Vermont Health Connect quietly extended the deadline for people to buy insurance coverage that would start Jan. 1, a spokesman confirmed Tuesday.
The previous deadline was Monday, but VHC officials said people who sign up for coverage before Dec. 31 can still select a Jan. 1 start date if they choose.
VHC notified navigators and assistors, who help people sign up for coverage, but did not include the extension in a Friday news release to the media that included updated enrollment figures. There was no stand-alone release announcing the extended deadline.
There is nothing on the VHC homepage notifying people of the extended deadline, but once users click the “get started” tab, the following message appears, “Please note: January 1 will be the default start date if you confirm a plan choice by December 31.”
VHC spokesman Sean Sheehan said VHC officials did not issue a news release because they wanted to avoid creating “fanfare” around the extended deadline.
“We didn’t want that Dec. 31 date anchored in people’s minds,” he said. “We want them to know the sooner they sign up, the better.”
At the same time, VHC wanted to ensure that everyone who needs coverage starting Jan. 1 is able to get it, he said.
Plans don’t go into effect until the first month’s payment is received, so people who sign up late in the month and don’t make their first payment soon after, may not receive proof of insurance for several weeks, Sheehan said.
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Those people will have to cover any medical expenses they have prior to receiving proof of insurance, but as long as they made their plan selection by Dec. 31, any costs they incur will be retroactively credited to their account.
California, Minnesota and New York have all extended their deadlines, according to media reports. Many people calling the help line for the federal healthcare.gov exchange had trouble getting through Monday, according to those reports.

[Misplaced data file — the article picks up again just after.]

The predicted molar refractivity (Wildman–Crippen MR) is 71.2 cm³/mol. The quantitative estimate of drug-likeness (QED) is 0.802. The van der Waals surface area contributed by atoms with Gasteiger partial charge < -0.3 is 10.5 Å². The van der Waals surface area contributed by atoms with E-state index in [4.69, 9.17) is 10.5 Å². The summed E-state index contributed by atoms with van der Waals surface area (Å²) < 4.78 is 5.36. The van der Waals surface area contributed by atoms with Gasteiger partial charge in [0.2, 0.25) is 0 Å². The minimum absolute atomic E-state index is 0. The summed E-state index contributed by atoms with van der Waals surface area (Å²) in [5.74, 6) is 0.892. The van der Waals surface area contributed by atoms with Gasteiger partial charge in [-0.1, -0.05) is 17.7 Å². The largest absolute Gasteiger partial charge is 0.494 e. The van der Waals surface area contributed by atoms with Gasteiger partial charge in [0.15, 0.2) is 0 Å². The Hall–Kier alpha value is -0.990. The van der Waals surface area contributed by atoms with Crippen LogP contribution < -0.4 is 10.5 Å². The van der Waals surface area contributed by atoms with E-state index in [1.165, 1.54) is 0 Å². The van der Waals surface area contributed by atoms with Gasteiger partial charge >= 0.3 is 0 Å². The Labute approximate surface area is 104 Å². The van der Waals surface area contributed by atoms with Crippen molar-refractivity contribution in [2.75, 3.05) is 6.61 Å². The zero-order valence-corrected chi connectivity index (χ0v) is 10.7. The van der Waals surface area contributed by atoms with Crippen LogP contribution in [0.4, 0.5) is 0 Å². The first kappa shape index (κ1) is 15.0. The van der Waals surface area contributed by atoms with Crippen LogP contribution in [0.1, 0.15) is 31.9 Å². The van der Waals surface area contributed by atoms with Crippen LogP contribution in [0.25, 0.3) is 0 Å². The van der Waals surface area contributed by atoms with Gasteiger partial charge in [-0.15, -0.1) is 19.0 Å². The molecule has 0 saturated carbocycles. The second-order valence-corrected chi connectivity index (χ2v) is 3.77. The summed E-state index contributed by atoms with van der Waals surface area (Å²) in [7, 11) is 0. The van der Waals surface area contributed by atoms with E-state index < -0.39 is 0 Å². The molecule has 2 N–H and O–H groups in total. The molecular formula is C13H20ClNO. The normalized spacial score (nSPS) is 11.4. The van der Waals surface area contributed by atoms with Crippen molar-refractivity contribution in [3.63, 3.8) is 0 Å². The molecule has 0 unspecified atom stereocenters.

A spokesman for healthcare.gov, which covers 37 states, told USA Today that, “We will call them back at a convenient time starting tomorrow (Tuesday), and if they select a plan, their coverage will still begin on Jan. 1.”
VHC had 4,079 new customers select 2015 health plans as of Dec. 11. Less than 400 of those plans are effectuated, meaning the first month’s premium is paid and the insurer has the customer in their system.
State officials predicted that between 3,000 and 8,000 people would purchase insurance during VHC’s second open enrollment period, which ends Feb. 15.
People who select a plan after Dec. 31 and before Jan. 15 will have coverage that begins in February; those who sign up by Feb. 15 will have coverage that begins in March.
VHC had renewed 21,788 policies as of Dec. 11. There were 32,000 customers who purchased 2014 coverage through the exchange’s individual market.
The state is automatically renewing customers who have not canceled or requested changes to their coverage. VHC had hoped that process would be complete by mid-December, but Sheehan said it will likely take until the end of the month.
People filling out paper renewal applications because they need to make a change to their coverage have until Feb. 15 to do so, but if they submit those changes in the second half of the month, it’s unlikely the changes will be reflected on their next invoice, Sheehan said.
That’s because the paper applications are being entered manually. Changes that could leave someone with a gap in coverage are being prioritized, as are changes that will impact billing, Sheehan added.
If someone gets a bill that doesn’t reflect a change they submitted, or has to pay out-of-pocket because of the lag in entering changes, VHC will work with them to see their account is credited retroactively, he said.
More than 100,000 people were determined to be eligible and were enrolled in Medicaid through VHC this year. Vermont decided, with federal approval, to forgo annual verification of people’s eligibility until after the open enrollment period.
Internal documents provided to VTDigger outlined concerns voiced by the feds that some Medicaid beneficiaries in Vermont are approaching two years since their eligibility for the low-income health coverage program was checked.
Editor’s note: This story was updated at 6:12 p.m. Tuesday.
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